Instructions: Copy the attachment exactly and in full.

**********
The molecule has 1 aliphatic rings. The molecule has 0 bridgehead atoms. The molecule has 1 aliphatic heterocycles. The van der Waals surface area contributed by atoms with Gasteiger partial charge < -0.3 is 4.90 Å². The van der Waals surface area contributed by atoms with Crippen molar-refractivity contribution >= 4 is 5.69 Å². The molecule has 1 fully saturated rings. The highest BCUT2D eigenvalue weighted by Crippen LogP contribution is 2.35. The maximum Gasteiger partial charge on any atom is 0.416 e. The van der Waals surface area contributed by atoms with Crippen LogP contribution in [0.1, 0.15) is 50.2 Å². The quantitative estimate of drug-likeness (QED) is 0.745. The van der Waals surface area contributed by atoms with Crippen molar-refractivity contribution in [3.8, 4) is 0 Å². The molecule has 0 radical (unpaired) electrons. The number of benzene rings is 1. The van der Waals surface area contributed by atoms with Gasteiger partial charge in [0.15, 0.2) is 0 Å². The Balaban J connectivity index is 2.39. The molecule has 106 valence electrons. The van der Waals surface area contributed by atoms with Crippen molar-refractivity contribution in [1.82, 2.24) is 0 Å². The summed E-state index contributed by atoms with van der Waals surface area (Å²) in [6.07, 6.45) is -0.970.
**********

The molecule has 1 aliphatic rings. The molecule has 0 bridgehead atoms. The molecule has 1 aliphatic heterocycles. The van der Waals surface area contributed by atoms with Gasteiger partial charge < -0.3 is 4.90 Å². The van der Waals surface area contributed by atoms with Crippen molar-refractivity contribution >= 4 is 5.69 Å². The molecule has 1 fully saturated rings. The highest BCUT2D eigenvalue weighted by Crippen LogP contribution is 2.35. The maximum Gasteiger partial charge on any atom is 0.416 e. The van der Waals surface area contributed by atoms with Crippen LogP contribution in [0.1, 0.15) is 50.2 Å². The quantitative estimate of drug-likeness (QED) is 0.745. The van der Waals surface area contributed by atoms with Crippen molar-refractivity contribution in [3.8, 4) is 0 Å². The molecule has 0 radical (unpaired) electrons. The number of benzene rings is 1. The van der Waals surface area contributed by atoms with Gasteiger partial charge in [0.15, 0.2) is 0 Å². The Balaban J connectivity index is 2.39. The molecule has 106 valence electrons. The van der Waals surface area contributed by atoms with Crippen molar-refractivity contribution in [1.82, 2.24) is 0 Å². The summed E-state index contributed by atoms with van der Waals surface area (Å²) in [6.07, 6.45) is -0.970.